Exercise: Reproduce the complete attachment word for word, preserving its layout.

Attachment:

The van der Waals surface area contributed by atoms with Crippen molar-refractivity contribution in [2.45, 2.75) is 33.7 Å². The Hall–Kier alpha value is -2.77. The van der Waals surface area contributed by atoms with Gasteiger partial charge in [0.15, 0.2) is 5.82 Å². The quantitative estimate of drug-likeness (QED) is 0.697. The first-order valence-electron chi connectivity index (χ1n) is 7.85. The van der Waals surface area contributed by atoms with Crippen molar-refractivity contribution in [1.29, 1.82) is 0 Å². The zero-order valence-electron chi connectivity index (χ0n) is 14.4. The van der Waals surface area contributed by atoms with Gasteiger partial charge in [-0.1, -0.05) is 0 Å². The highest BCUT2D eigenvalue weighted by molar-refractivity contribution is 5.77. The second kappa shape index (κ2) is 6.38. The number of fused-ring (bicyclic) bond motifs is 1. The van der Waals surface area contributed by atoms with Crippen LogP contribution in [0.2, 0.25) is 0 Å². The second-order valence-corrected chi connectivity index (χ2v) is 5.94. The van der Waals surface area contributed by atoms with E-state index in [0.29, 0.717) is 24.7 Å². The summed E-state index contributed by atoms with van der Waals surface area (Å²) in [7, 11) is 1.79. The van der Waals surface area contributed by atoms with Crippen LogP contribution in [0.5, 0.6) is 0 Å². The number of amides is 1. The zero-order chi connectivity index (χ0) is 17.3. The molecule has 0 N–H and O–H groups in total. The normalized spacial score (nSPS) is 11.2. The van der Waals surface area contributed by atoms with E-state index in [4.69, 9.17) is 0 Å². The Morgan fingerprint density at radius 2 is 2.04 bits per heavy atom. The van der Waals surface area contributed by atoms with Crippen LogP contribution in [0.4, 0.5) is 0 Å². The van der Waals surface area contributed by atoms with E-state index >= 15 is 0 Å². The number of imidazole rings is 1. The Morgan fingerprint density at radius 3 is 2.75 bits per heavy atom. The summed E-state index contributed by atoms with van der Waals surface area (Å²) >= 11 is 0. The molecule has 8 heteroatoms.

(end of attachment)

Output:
The van der Waals surface area contributed by atoms with Crippen molar-refractivity contribution in [2.45, 2.75) is 33.7 Å². The Hall–Kier alpha value is -2.77. The van der Waals surface area contributed by atoms with Gasteiger partial charge in [0.15, 0.2) is 5.82 Å². The quantitative estimate of drug-likeness (QED) is 0.697. The first-order valence-electron chi connectivity index (χ1n) is 7.85. The van der Waals surface area contributed by atoms with Crippen molar-refractivity contribution in [1.29, 1.82) is 0 Å². The zero-order valence-electron chi connectivity index (χ0n) is 14.4. The van der Waals surface area contributed by atoms with Gasteiger partial charge in [-0.1, -0.05) is 0 Å². The highest BCUT2D eigenvalue weighted by molar-refractivity contribution is 5.77. The second kappa shape index (κ2) is 6.38. The number of fused-ring (bicyclic) bond motifs is 1. The van der Waals surface area contributed by atoms with Crippen LogP contribution in [0.2, 0.25) is 0 Å². The second-order valence-corrected chi connectivity index (χ2v) is 5.94. The van der Waals surface area contributed by atoms with E-state index in [0.29, 0.717) is 24.7 Å². The summed E-state index contributed by atoms with van der Waals surface area (Å²) in [7, 11) is 1.79. The van der Waals surface area contributed by atoms with Crippen LogP contribution in [0.5, 0.6) is 0 Å². The number of amides is 1. The zero-order chi connectivity index (χ0) is 17.3. The molecule has 0 N–H and O–H groups in total. The normalized spacial score (nSPS) is 11.2. The van der Waals surface area contributed by atoms with E-state index in [4.69, 9.17) is 0 Å². The Morgan fingerprint density at radius 2 is 2.04 bits per heavy atom. The van der Waals surface area contributed by atoms with Crippen LogP contribution in [0.4, 0.5) is 0 Å². The van der Waals surface area contributed by atoms with E-state index >= 15 is 0 Å². The number of imidazole rings is 1. The Morgan fingerprint density at radius 3 is 2.75 bits per heavy atom. The summed E-state index contributed by atoms with van der Waals surface area (Å²) >= 11 is 0. The molecule has 8 heteroatoms.